Leatherface is back in TEXAS CHAINSAW MASSACRE | ©2022 Legendary/Netflix

Leatherface is back in TEXAS CHAINSAW MASSACRE | ©2022 Legendary/Netflix

AX: Would you have to make him up for sequences where he’s wearing the mask, or only for sequences where he removes it?

TUCKER: Well, he only removes it for a short time in the film. You just get a brief glimpse. But for the rest of the time, basically it would be the makeup anywhere that you can see it through the [mask]. You can see in through the mouth area of the face, and through the eyes, and other little areas. So, anywhere where we could see his skin, we went in and did effects on it, and made sure it looked nice and crusty.

AX: How many copies did you make of the mask?

TUCKER: I’m pretty sure we made at least twenty of them. It became a little bit of a continuity nightmare on set – as the movie progresses, the face gets more and more damaged. Leatherface gets more and more damaged in general. He’s getting the crap beat out of him, too. So, the face continues to get more chewed up, and more bloody, and more messed up as the movie goes on.

That being said, we had I think ten different mask versions, going from least extreme to most extreme, and then every time they would go back to a scene that was from Page 50 in the script, Martin had to go in and make sure that we were using the correct face that we already shot with [for the scene immediately preceding it].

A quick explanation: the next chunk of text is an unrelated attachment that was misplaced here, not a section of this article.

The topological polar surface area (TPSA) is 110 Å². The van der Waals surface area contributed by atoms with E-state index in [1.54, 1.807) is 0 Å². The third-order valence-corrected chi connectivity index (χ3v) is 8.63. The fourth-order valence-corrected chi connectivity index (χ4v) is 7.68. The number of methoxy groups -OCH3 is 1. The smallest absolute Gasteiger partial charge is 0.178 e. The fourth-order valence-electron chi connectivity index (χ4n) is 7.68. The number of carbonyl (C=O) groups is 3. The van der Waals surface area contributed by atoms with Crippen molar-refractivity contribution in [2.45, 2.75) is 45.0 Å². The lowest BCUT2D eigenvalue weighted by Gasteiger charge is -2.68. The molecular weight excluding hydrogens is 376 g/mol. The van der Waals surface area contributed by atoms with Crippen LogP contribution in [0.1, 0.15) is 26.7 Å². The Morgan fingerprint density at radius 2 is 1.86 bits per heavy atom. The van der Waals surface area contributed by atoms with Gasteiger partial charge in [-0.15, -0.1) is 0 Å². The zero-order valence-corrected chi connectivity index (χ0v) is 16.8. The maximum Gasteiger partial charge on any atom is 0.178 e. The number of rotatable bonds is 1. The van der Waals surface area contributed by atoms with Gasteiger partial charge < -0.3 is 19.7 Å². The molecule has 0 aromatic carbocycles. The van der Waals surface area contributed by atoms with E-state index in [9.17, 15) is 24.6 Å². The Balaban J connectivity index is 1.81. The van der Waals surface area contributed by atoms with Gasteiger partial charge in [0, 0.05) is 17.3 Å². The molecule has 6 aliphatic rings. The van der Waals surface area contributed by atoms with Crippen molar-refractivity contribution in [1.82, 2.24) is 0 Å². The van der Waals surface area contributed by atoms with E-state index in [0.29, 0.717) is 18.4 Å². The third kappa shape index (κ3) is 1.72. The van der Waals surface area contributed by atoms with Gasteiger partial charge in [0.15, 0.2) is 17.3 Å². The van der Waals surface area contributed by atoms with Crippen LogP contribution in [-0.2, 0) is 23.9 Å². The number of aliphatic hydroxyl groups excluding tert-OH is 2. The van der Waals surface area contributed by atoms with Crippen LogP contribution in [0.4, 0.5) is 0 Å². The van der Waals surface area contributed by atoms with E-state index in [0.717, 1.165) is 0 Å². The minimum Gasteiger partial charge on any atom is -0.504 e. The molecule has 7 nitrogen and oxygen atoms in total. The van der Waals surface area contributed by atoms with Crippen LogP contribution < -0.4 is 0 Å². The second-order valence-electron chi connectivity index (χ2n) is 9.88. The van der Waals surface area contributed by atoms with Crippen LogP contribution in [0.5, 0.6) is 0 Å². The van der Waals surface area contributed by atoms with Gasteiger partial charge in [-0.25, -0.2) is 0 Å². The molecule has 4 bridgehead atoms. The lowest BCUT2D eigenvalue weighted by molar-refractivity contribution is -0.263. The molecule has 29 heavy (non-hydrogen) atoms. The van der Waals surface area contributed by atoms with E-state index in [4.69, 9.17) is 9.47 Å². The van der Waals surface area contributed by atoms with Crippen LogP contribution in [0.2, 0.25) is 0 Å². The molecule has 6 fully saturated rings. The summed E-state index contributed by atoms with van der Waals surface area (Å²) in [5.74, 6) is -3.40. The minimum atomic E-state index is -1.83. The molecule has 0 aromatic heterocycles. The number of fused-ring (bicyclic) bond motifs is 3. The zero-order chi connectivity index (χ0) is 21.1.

The shooting schedule changed on a daily basis, so you really had to be on top of it and be organized, so that you knew which face was going to shoot that day, or even in that scene. It might switch out for the scene, depending on which scene they were shooting, so that was a little bit tricky. But there were quite a few faces. There were some stuntmen, also, that were wearing these faces. There was I believe at least one, if not two, stuntmen that did a lot of the dangerous stuff that Mark didn’t have to do, and we had faces for them also, because, of course, with COVID, nobody can wear the same mask. Every actor had to have their own.

AX: Did you have to do any other kinds of big makeup effects for anyone else on TEXAS CHAINSAW MASSACRE?

TUCKER: For the most part, at Illusion Industries, we designed everything Leatherface, but they had hired some local effects companies in Bulgaria to do some of the blood and gore stuff under Martin’s supervision. We made some stuff that we sent over with Martin that was just like blood and guts stuff to help out, but there were some severed heads and stuff that were made by the local guys there. tTe majority of the stuff that we sent, Martin took with him on the plane. Shipping was such a big problem that we really couldn’t build the rest of the stuff, because there was a good chance it wouldn’t get there.

So, Martin, while he was there, was overseeing not only Leatherface, he was also overseeing everything else, and having to make a lot of stuff there on the fly. There are some digital gore effects also, so there was a lot of interaction between the digital effects company and our company and the gore effects. So, we had quite a lot of involvement with the different elements, between digital and practical, and the other local effects guys. It was a bit of a wrangling job on set, but it ended up working out, and at the end of the day, from everything I’ve seen, it looks amazing. I’m surprised how well Bulgaria looks like Texas [laughs].

Martin got to see dailies while he was there. I’ve seen a little tiny bit, I’ve seen a few clips, but Martin doesn’t like anything [laughs]. Martin hates everything. And I can tell by the way he’s talking about the stuff that I haven’t seen, just based on what I have seen, he’s actually pretty excited about it. And I don’t know that Martin’s ever been really excited in over twenty-four years.